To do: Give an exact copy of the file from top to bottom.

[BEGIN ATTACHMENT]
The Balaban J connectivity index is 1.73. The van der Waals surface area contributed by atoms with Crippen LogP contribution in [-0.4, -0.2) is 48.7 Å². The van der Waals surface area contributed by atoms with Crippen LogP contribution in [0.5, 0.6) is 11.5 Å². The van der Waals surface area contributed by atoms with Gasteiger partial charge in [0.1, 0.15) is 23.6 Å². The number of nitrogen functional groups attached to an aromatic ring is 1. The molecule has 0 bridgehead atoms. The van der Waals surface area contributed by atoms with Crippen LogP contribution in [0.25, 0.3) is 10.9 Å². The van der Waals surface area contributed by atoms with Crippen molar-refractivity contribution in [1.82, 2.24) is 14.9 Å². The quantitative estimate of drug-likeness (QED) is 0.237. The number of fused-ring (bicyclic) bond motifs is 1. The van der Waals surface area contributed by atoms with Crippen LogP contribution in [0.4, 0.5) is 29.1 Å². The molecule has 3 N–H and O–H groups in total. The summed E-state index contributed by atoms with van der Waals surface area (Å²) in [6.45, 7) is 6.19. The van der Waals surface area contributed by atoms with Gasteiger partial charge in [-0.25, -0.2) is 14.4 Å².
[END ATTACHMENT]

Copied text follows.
The Balaban J connectivity index is 1.73. The van der Waals surface area contributed by atoms with Crippen LogP contribution in [-0.4, -0.2) is 48.7 Å². The van der Waals surface area contributed by atoms with Crippen LogP contribution in [0.5, 0.6) is 11.5 Å². The van der Waals surface area contributed by atoms with Gasteiger partial charge in [0.1, 0.15) is 23.6 Å². The number of nitrogen functional groups attached to an aromatic ring is 1. The molecule has 0 bridgehead atoms. The van der Waals surface area contributed by atoms with Crippen LogP contribution in [0.25, 0.3) is 10.9 Å². The van der Waals surface area contributed by atoms with Crippen molar-refractivity contribution in [1.82, 2.24) is 14.9 Å². The quantitative estimate of drug-likeness (QED) is 0.237. The number of fused-ring (bicyclic) bond motifs is 1. The van der Waals surface area contributed by atoms with Crippen LogP contribution in [0.4, 0.5) is 29.1 Å². The molecule has 3 N–H and O–H groups in total. The summed E-state index contributed by atoms with van der Waals surface area (Å²) in [6.45, 7) is 6.19. The van der Waals surface area contributed by atoms with Gasteiger partial charge in [-0.25, -0.2) is 14.4 Å².